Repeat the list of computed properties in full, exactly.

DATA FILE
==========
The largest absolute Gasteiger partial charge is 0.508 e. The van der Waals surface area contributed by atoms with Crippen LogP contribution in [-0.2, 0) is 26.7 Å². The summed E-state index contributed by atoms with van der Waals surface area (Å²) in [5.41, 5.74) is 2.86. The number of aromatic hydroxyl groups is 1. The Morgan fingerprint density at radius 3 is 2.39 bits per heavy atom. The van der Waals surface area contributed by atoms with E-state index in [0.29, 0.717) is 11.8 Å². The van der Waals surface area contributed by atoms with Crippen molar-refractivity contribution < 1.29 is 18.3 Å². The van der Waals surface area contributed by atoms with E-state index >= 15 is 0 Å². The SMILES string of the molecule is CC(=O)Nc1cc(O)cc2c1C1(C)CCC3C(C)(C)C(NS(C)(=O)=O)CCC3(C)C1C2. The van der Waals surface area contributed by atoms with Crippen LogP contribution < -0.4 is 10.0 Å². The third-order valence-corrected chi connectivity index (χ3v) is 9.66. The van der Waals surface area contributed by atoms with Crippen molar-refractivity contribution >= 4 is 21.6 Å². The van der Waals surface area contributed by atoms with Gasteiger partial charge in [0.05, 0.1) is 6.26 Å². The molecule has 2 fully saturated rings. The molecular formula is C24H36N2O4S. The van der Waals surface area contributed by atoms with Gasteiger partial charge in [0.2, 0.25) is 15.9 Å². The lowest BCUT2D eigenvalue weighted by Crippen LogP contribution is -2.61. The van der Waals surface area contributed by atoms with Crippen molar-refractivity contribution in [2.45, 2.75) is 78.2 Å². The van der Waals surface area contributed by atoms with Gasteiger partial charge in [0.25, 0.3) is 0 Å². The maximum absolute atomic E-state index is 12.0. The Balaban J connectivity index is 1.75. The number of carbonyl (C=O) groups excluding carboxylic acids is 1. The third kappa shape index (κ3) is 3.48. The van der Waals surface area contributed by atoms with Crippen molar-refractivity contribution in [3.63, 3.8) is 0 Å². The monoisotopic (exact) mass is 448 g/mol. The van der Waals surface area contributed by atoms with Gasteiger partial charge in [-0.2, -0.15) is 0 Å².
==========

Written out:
The largest absolute Gasteiger partial charge is 0.508 e. The van der Waals surface area contributed by atoms with Crippen LogP contribution in [-0.2, 0) is 26.7 Å². The summed E-state index contributed by atoms with van der Waals surface area (Å²) in [5.41, 5.74) is 2.86. The number of aromatic hydroxyl groups is 1. The Morgan fingerprint density at radius 3 is 2.39 bits per heavy atom. The van der Waals surface area contributed by atoms with E-state index in [0.29, 0.717) is 11.8 Å². The van der Waals surface area contributed by atoms with Crippen molar-refractivity contribution < 1.29 is 18.3 Å². The van der Waals surface area contributed by atoms with E-state index >= 15 is 0 Å². The SMILES string of the molecule is CC(=O)Nc1cc(O)cc2c1C1(C)CCC3C(C)(C)C(NS(C)(=O)=O)CCC3(C)C1C2. The van der Waals surface area contributed by atoms with Crippen LogP contribution < -0.4 is 10.0 Å². The third-order valence-corrected chi connectivity index (χ3v) is 9.66. The van der Waals surface area contributed by atoms with Crippen molar-refractivity contribution >= 4 is 21.6 Å². The van der Waals surface area contributed by atoms with Gasteiger partial charge in [0.05, 0.1) is 6.26 Å². The molecule has 2 fully saturated rings. The molecular formula is C24H36N2O4S. The van der Waals surface area contributed by atoms with Gasteiger partial charge in [0.2, 0.25) is 15.9 Å². The lowest BCUT2D eigenvalue weighted by Crippen LogP contribution is -2.61. The van der Waals surface area contributed by atoms with Crippen molar-refractivity contribution in [2.45, 2.75) is 78.2 Å². The van der Waals surface area contributed by atoms with Gasteiger partial charge in [0.25, 0.3) is 0 Å². The maximum absolute atomic E-state index is 12.0. The Balaban J connectivity index is 1.75. The number of carbonyl (C=O) groups excluding carboxylic acids is 1. The third kappa shape index (κ3) is 3.48. The van der Waals surface area contributed by atoms with Crippen molar-refractivity contribution in [3.63, 3.8) is 0 Å². The monoisotopic (exact) mass is 448 g/mol. The van der Waals surface area contributed by atoms with Gasteiger partial charge in [-0.2, -0.15) is 0 Å².